On Wednesday, the Wall Street Journal reported that streaming platform Quibi may be calling it quits after just over six months of operation.
JEN ROGERS: We've got a little bit of breaking news coming here, courtesy of the "Wall Street Journal." The "Journal" is reporting that Quibi is shutting itself down. This is a $1.75 billion invested in this company of Meg Whitman and Jeffrey Katzenberg, to give you short form videos. And the company, at a time when people are watching their screens more than ever, not able to survive.
Dan Roberts, I want to bring you in here. There were reports, multiple reports, earlier today that Quibi was considering this. But really, the Journal saying it's shutting down, going away.
DAN ROBERTS: Yeah, and Jen, also, we should also, Jen, credit that the tech site, The Information, is reporting that a call with employees making this official is about to happen in the next five minutes. None of this was very shocking.
You know, Melody Hahm, who is on the show right now, and I, we were saying back when this thing was about to launch that, you know, it didn't look like the revolutionary act that Katzenberg and Whitman were making it out to be.
Now, of course, Jeff Katzenberg mid-pandemic, about a month after Quibi had launched and was clearly failing, famously in "The New York Times" did a Q&A where he said, I blame the entire thing on the pandemic. Well, that's not quite a good excuse.
I mean, certainly, it did not help. It launched at a time, and viewable only on mobile phones, when everyone was doing laidback content on their couches, watching stuff on a full TV. And for the first two months, you couldn't even watch Quibi videos on a television.
So launching during the pandemic didn't help. But I am of the view that Quibi cannot completely blame the pandemic for its lack of success and its lack of subscriber excitement. I just think, you know, I'm not convinced people wanted to watch even 10-minute videos on their phones, whether on the subway or at a bus stop or in the bathroom, wherever it was that Quibi thought people were going to watch these things.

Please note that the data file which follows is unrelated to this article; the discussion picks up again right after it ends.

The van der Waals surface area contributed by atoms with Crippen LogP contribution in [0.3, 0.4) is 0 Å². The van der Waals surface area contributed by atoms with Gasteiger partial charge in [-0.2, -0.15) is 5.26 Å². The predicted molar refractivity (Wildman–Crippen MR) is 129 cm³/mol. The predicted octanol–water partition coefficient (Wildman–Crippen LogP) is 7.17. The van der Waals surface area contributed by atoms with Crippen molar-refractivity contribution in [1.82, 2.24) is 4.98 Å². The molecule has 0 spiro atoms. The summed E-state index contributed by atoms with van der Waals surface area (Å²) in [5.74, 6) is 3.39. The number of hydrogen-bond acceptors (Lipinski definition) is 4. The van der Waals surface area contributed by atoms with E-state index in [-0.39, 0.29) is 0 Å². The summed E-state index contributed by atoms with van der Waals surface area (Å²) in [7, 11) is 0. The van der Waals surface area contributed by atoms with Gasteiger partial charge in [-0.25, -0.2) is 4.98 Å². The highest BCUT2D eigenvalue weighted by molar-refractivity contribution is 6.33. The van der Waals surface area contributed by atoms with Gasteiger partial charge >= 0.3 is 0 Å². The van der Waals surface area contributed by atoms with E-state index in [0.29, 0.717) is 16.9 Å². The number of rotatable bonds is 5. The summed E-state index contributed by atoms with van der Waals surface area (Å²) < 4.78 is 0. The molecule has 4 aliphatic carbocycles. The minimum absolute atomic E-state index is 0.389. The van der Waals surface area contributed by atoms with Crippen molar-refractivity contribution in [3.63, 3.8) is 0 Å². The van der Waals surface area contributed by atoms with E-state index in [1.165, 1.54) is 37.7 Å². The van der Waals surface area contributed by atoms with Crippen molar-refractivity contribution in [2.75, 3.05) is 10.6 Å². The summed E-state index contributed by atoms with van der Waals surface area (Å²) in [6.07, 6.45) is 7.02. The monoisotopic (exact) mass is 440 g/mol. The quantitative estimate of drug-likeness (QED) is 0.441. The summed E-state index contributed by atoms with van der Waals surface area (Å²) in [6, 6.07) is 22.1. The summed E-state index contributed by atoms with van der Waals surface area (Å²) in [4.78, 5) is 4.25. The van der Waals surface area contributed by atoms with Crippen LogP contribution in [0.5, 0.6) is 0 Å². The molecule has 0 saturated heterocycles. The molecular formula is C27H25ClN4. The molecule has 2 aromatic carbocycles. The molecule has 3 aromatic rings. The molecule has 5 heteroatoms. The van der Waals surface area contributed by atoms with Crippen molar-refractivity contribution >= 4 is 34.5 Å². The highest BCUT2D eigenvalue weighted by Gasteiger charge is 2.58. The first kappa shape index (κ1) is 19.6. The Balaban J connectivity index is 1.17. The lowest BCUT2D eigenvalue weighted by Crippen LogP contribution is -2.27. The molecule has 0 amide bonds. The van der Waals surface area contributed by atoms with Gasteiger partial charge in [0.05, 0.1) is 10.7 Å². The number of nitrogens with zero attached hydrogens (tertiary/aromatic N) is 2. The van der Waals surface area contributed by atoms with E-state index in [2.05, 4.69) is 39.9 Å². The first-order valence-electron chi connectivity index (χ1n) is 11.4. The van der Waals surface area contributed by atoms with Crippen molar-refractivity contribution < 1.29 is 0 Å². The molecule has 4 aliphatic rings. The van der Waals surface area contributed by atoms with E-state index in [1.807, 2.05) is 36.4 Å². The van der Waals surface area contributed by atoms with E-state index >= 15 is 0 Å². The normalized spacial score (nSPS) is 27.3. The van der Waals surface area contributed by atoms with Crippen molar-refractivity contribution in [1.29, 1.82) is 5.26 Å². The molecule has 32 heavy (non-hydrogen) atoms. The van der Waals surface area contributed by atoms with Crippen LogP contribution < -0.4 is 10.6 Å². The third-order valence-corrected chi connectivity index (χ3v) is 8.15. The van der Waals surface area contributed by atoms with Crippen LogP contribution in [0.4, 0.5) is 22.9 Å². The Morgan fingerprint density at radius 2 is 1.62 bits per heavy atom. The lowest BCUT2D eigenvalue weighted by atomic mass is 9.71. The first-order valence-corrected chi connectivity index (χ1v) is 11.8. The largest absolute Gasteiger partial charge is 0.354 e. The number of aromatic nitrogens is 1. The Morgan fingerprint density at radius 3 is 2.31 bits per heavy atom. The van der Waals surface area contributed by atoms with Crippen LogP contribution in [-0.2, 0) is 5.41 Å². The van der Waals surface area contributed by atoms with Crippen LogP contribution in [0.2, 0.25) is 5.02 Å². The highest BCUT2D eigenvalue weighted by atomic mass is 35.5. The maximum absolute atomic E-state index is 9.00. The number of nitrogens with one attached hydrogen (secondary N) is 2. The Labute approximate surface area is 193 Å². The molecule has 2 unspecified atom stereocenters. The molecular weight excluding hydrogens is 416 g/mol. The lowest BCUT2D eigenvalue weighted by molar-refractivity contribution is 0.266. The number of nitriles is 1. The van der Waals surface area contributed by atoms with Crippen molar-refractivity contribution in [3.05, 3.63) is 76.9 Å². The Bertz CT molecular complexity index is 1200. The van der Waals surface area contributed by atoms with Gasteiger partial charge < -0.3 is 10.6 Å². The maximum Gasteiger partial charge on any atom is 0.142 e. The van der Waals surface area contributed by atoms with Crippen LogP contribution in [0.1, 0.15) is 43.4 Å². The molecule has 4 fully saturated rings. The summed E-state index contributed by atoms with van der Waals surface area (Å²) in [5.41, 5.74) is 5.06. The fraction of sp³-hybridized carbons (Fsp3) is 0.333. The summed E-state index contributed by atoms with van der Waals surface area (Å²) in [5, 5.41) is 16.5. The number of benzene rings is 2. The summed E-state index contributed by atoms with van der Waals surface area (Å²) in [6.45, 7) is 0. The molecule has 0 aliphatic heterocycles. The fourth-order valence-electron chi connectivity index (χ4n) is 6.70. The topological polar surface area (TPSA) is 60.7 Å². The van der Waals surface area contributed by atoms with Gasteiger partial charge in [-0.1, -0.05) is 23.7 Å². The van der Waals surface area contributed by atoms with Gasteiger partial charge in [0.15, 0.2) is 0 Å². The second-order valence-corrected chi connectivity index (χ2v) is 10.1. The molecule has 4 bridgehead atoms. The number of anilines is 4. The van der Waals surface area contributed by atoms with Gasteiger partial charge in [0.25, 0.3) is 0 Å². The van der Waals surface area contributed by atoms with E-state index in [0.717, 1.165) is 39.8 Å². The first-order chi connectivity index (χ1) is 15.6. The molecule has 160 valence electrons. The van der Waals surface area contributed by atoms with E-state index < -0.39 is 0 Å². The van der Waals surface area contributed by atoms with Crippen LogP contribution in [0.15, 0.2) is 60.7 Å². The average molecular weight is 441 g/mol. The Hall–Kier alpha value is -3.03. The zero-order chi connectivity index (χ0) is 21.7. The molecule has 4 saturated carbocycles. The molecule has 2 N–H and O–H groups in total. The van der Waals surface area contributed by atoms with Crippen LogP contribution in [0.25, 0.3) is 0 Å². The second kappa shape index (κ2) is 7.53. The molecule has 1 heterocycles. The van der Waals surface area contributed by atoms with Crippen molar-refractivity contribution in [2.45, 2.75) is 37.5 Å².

You know, 10 minutes even, which, you know, it's a quick bite, to me, that's long. You know? They're short form. There's three minutes. And then there's a full 30 minute or hour long show. So the premise was never that appealing to me.
As you mentioned, it raised $1.75 billion in VC money, mostly thanks to the sway and connections of Katzenberg and Whitman. Then it quickly began distributing that money to talent, signing people to shows. Most famously, there was a scandal when it came out that Quibi was offering Reese Witherspoon $6 million to narrate a nature show.
ESPN signed on to do a SportsCenter at Quibi and a number of other big broadcasters had shows set up. And as recently as a month ago, even when we saw the abysmal subscriber numbers, Quibi was still announcing new shows that it was planning, or second seasons of shows. And that never made much sense. And sure enough, it just hasn't really caught fire.
There have also been reports that Katzenberg first tried to sell the whole company to NBC Universal and to Facebook. They passed.
MELODY HAHM: Yeah, and Dan, worth noting that NBC Universal is an investor. So is AT&T's Warner Media. So is Walt Disney. So in addition to VCs, the media entertainment industry at large, the juggernauts, all poured some money into this, right? They figured, why not with Katzenberg and Whitman? They're such heavy hitters, and to a certain degree that it is destined to succeed.
Unfortunately-- it's pretty interesting if you think about it. The concept of a startup and the reason that a startup often is so successful is because they're forced to be scrappy, right? Is because they're trying to be really innovative in sort of unprecedented ways.
I think maybe one of the biggest curses for Quibi was that they were so well funded, that they were so kind of capitalized, that it never made them be resourceful, to a certain extent. They had already $150 million in ad revenue committed even before launch, even before any of the shows were on the platform.
And then the final thing here is there was an ongoing legal battle, too, of course, with Echo, which is a startup that actually took credit for the turnstile technology, which is the seamless way that you can go from horizontal to vertical on Quibi that they touted as really the cornerstone of their product.
And Echo was saying, hey, that's our product. We had meetings with Quibi, and they basically stole our IP. So that's something that has been ongoing. So I imagine there will be some sort of settlement coming out of this.
DAN ROBERTS: And just quickly, guys, that's so ironic, the lawsuit over that tech, because anecdotally, I have discovered, to my surprise, just two different people in my life who said that they had really been enjoying Quibi. And both pointed out the best part is how you can switch your phone and the screen automatically changes to match the new orientation of your phone. That tech was at the heart of the lawsuit. So that may have been the only valuable part of this company.
JEN ROGERS: My guess is you'll see the best parts of it. Whether or not it's that technology or a couple of the shows that hit, they will go other places and get picked up eventually. But again, the "Wall Street Journal" reporting Quibi is shutting itself down. As Dan Roberts said, the Information reporting that they are going to hold a call shortly.